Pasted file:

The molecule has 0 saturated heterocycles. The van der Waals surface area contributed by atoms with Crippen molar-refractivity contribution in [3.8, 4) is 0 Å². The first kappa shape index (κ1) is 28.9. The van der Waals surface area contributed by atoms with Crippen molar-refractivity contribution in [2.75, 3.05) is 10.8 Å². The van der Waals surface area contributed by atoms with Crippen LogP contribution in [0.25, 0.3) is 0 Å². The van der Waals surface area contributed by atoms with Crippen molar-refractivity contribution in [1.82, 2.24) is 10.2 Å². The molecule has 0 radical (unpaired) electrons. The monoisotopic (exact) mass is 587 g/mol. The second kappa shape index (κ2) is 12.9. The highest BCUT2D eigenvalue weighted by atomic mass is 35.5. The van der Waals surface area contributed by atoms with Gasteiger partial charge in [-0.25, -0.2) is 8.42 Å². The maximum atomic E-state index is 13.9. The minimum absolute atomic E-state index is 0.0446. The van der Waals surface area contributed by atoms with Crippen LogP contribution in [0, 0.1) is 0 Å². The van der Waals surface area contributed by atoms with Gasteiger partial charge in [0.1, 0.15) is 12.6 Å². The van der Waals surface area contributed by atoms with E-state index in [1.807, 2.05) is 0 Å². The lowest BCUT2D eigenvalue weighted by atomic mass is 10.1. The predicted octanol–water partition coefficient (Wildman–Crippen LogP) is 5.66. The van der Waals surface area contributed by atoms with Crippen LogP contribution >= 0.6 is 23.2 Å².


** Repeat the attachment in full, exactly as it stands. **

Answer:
The molecule has 0 saturated heterocycles. The van der Waals surface area contributed by atoms with Crippen molar-refractivity contribution in [3.8, 4) is 0 Å². The first kappa shape index (κ1) is 28.9. The van der Waals surface area contributed by atoms with Crippen molar-refractivity contribution in [2.75, 3.05) is 10.8 Å². The van der Waals surface area contributed by atoms with Crippen LogP contribution in [0.25, 0.3) is 0 Å². The van der Waals surface area contributed by atoms with Crippen molar-refractivity contribution in [1.82, 2.24) is 10.2 Å². The molecule has 0 radical (unpaired) electrons. The monoisotopic (exact) mass is 587 g/mol. The second kappa shape index (κ2) is 12.9. The highest BCUT2D eigenvalue weighted by atomic mass is 35.5. The van der Waals surface area contributed by atoms with Gasteiger partial charge in [-0.25, -0.2) is 8.42 Å². The maximum atomic E-state index is 13.9. The minimum absolute atomic E-state index is 0.0446. The van der Waals surface area contributed by atoms with Crippen LogP contribution in [0, 0.1) is 0 Å². The van der Waals surface area contributed by atoms with Gasteiger partial charge in [0.1, 0.15) is 12.6 Å². The van der Waals surface area contributed by atoms with E-state index in [1.807, 2.05) is 0 Å². The lowest BCUT2D eigenvalue weighted by atomic mass is 10.1. The predicted octanol–water partition coefficient (Wildman–Crippen LogP) is 5.66. The van der Waals surface area contributed by atoms with Crippen LogP contribution >= 0.6 is 23.2 Å².